The Troy Record
October 31, 2001
Tenor's Concert in Rhythm With Times
By Phil Drew
It is, says singer John McDermott, the purest coincidence - but a poignant one nevertheless.
The Canadian singer, noted as one of the Irish Tenors made famous on PBS, was plucked five years ago from the mailroom of a Toronto newspaper chain to become an international solo sensation.
Almost from the outset of his career, he has been a favorite of veterans groups especially, and he released an album in the spring of 1999, "Remembrance," that became a favorite of patriotic occasions as varied as the International Tall Ships celebration in Boston, a recent Medal of Honor Winners fete and numerous appearances before veteran's groups.
But while various events following the release of "Remembrance" touched on the music it celebrated, no formal launching tour in support of the CD was initially planned.
But the goodwill generated by the collection of tunes and those special events at which McDermott did perform the material was enough that, over a year ago, plans were mapped out for a 58-stop national swing, to be launched on the West Coast outside of Vancouver and wrap up on the East Coast, including New York, Washington and Boston - in October and November of this year.
That tour includes performances set for Veteran's Day in Washington, DC, on Nov. 11 -- and a stop tonight at the Troy Savings Bank Music Hall, a venue familiar to McDermott from several previous performances there.
It is the purest of coincidences that the tour happens to fall after Sept. 11.
But that coincidence is not lost on McDermott. "In Boston, a guy I was talking to there after a concert was a Vietnam vet," he says. "His son was just called up to active duty. He said now he understands what his parents went through when he was drafted all those years ago. Suddenly people are a lot more aware of what it means to be called up for duty for one's country."
Not that anything, really, has changed for McDermott. "In recent weeks, we're seeing more of surge of patriotism in this country," he says. "But I always did have it. The audience has changed in that regard, but from day one I've been doing that. I do feel much stronger in it, though.
"What these things have done to us as a people, though, is it's changed our lives forever. It's going to be a different world for a few years. People are focusing much more on home and family and remembrance."
It's a world, as he notes, where he's always been.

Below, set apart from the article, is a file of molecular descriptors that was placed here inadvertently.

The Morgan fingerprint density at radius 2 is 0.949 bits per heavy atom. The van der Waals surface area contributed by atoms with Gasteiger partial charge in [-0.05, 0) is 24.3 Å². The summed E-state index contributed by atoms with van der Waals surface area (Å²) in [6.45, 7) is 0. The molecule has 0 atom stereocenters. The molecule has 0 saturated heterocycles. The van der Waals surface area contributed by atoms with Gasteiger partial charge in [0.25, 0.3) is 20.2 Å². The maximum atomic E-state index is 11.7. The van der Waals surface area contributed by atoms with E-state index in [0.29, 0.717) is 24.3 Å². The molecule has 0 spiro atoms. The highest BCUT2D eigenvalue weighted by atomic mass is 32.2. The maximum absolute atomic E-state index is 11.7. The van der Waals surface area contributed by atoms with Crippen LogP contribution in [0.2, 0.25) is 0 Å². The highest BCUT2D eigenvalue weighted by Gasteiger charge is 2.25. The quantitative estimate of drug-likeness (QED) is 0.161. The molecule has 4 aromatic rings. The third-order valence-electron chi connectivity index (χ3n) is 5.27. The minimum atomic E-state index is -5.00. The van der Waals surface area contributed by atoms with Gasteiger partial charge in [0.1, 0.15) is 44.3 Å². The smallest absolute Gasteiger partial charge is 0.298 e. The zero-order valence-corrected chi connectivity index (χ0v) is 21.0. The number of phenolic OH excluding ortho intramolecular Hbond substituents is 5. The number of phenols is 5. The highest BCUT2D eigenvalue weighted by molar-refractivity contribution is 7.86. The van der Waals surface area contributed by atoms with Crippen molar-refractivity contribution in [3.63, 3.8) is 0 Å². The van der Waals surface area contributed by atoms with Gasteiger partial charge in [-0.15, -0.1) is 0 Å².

"So much of the music I sing speaks to the veteran's experience, and I feel a great deal of respect for these men and women," he says.
McDermott's association with veterans is as old as his singing career. Ever since his early days of relentless touring, he's squeezed time into his schedule for fund-raisers and appearances at veteran's hospitals wherever his schedule permits.
He has raised funds for a shelter for homeless vets in the Boston area through his own Hope McDermott Foundation. Part of the proceeds of the current tour will go to that fund.
And two years ago, he released "Remembrance" as a more direct tribute to his biggest fans, the vets.
It juxtaposes familiar sentimental favorites like "Lily
Marlene," "The Green Fields of France," "Roses of Picardy,"
and the World War II-era "I'll Be Seeing You" with obscurities (Civil
War ballads like "The Faded Coat of Blue") and contemporary tunes
evoking more recent times of conflict.
"The Wall" is about "the nearly 60,000 names still waiting" at the Vietnam Veterans Memorial in Washington. "One Small Star" is a more general tribute to John's dad and to the many ancestors who have gone this way before him: "But your light still shines/It's one small light to guide me/It helps me hold back the dark/Your light still shining in my heart,"
"Most of these songs are pretty reflective, about very personal moments in time," he says. And he chose them, he says, for their value as "stories and memories."
On several tracks, McDermott sings not at all but lets the music set the tone - a rendition of "Taps," a medley of armed forces march tunes, or a reading of the poem "In Flanders Fields" by a vet to the underscoring of "Amazing Grace."
For a performer who delights in performing audience requests on tour from among his prodigious repertoire, there is plainly nothing new in wearing one's heart on one's sleeve as McDermott does in the open sentimentality of his material. It is this open-heartedness that connects for him with veterans.
"In the show itself, we don't necessarily do everything that's on the album," he says. "But we do respect its spirit" - including a frequently-performed tune, "Legacy," "in recognition of those who've paid the ultimate price," he says.
He released a much more personal collection of tunes, "A Day To Myself," last spring, contemporary things by composers that I like," but his patriotic tour of the present remains front and center for McDermott.
It will be recorded in November for a PBS performance under the auspices of WGBH, Boston, and he will soon be heading for a performance in Tucson to preview the material for public television programmers around the country, aiming it for airing next March.
McDermott also has another recording due out next spring in a very similar vein. Its prospective title: "A Time To Remember."
He remains mindful of audiences' need to remember in the wake of recent events. "This thing touched everyone, all around the world.," he says. "But it hasn't changed my performance any. We just didn't know the atmosphere that would greet us on tour."